Neil deGrasse Tyson became one of the most popular figures in recent American scientific history in large part because of the way he spoke so eloquently, and concisely, about complex topics in the realms of science and astrophysics.
His TV special “COSMOS: A Spacetime Odyssey’ became a landmark program, somehow finding its way into a time slot usually reserved for less sophisticated fare like ‘Family Guy’ and ‘The Simpsons (the modern version of the show, anyway),’ Fox’s prime time Sunday slot, and helped Tyson build an even bigger following and reputation.
Tyson has become one of the most widely-respected American thinkers of his generation, but his infamous rant against GMOs in summer 2014, and people who question them, has many wondering what had gotten into him.
Tyson Lashes Out at “Complainers” Who Question GMOs
Over the course of a short video that has been widely viewed online, Tyson responds to a question posed by a French journalist on what he thinks about GMOs.
Tyson is known for his straight-talk approach but in this case, he took even more of a defiant and authoritative tone as he lashed out at people who question the safety of GMOs.
“We have systematically genetically modified all the foods, the vegetables and the animals that we have eaten ever since we cultivated them,” Tyson said, continuing to describe how different seedless watermelons, long stem roses, modern apples and other produce is compared to the original wild versions.
In this case, Tyson was referring to traditional breeding and hybridization techniques, however, a common mistake many people make that is eerily similar to one of the Biotech industry go-to “talking points.”
He also called people who question the safety of GMOs “complainers” while also admitting that the modern process of genetic modification of crops like corn, soy, canola and others is fundamentally different.
“It’s called artificial selection and that’s how we genetically modified them,” he said in regards to the previous foods.
“So now we can do it in a lab and all of a sudden you’re going to complain? If you’re the complainer type, go back and eat wild apples…” he said, noting their lack of flavor.
“So we are creating and modifying the biology of the world to serve our needs, I don’t have a problem with that because we’ve been doing it for tens of thousands of years, so chill out,” he concluded, once again conflating traditional breeding with an entirely new technology that brings an entirely new set of risks to the table.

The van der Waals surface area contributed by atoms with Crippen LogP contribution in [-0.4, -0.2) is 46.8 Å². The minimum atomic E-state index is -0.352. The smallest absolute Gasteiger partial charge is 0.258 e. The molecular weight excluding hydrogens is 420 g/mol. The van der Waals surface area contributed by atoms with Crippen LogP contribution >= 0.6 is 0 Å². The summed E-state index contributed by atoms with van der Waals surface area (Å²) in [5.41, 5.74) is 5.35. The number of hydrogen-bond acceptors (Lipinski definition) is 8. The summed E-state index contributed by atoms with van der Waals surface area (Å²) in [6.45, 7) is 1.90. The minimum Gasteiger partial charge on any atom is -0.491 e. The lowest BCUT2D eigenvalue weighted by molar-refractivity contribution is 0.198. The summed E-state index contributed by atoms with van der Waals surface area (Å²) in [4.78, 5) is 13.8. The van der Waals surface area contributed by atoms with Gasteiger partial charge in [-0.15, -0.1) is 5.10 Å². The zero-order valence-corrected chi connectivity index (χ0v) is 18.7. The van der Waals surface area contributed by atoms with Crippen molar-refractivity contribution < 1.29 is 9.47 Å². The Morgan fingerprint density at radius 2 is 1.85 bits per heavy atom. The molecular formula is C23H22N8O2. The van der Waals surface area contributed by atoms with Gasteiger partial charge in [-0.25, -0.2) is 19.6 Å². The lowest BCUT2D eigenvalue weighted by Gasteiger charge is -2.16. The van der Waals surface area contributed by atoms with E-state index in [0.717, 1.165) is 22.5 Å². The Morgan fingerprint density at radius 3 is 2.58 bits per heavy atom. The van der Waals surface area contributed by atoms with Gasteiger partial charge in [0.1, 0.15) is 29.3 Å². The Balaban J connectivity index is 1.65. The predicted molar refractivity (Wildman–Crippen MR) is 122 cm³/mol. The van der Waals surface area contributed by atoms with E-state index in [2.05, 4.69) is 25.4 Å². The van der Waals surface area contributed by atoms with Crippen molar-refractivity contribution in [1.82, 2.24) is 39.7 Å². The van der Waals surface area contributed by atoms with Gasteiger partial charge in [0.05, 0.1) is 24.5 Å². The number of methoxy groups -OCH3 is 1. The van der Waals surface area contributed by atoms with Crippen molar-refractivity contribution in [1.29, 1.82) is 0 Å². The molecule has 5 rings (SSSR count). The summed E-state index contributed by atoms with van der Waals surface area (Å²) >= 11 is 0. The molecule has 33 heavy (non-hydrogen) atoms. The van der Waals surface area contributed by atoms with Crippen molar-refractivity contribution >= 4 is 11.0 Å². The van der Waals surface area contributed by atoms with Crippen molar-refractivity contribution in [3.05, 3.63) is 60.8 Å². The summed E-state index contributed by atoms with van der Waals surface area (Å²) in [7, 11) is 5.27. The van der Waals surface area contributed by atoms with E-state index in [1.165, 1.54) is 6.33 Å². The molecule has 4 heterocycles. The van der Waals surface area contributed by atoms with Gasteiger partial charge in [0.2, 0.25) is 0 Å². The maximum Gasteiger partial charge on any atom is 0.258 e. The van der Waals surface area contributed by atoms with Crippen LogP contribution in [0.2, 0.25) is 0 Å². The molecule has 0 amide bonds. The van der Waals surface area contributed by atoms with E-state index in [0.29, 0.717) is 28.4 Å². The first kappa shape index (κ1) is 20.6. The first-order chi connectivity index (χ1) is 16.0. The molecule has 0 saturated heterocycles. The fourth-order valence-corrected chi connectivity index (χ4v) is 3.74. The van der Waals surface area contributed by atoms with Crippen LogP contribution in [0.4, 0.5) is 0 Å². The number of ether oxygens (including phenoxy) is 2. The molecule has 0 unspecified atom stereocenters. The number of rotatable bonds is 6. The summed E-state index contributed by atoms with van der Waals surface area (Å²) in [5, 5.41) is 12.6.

Following the original video Tyson responded via Twitter in a post that can be read here. In it, he clarifies his position but also asserts yet again that there is “no inherent risk” unique to GMOs compared to traditional agriculture even though plenty of studies have shown otherwise.
He also completely misses the point that GMOs can cross-contaminate traditional crops and are causing massive superweed outbreaks necessitating more dangerous chemicals, just two of the reasons they are far riskier than many believe, which underscores the time-sensitive need for long-term, independent testing.
(Photo above via the Institute for Responsible Technology’s website.)
Jeffrey Smith Responds to Tyson’s Rant
In response to Tyson’s rant, Jeffrey M. Smith, a researcher, author and filmmaker who produced ‘Genetic Roulette,’ has come out with the following video.
Smith acknowledges that Tyson is a “great scientist in his field,” and points out evidence from former FDA compliance officer Dr. Linda Khal that sheds an awful lot of truth the flawed basis of Tyson’s argument. This is what you need to show anyone who still believes in Tyson’s false premise that GMOs and hybrid crops are the same:
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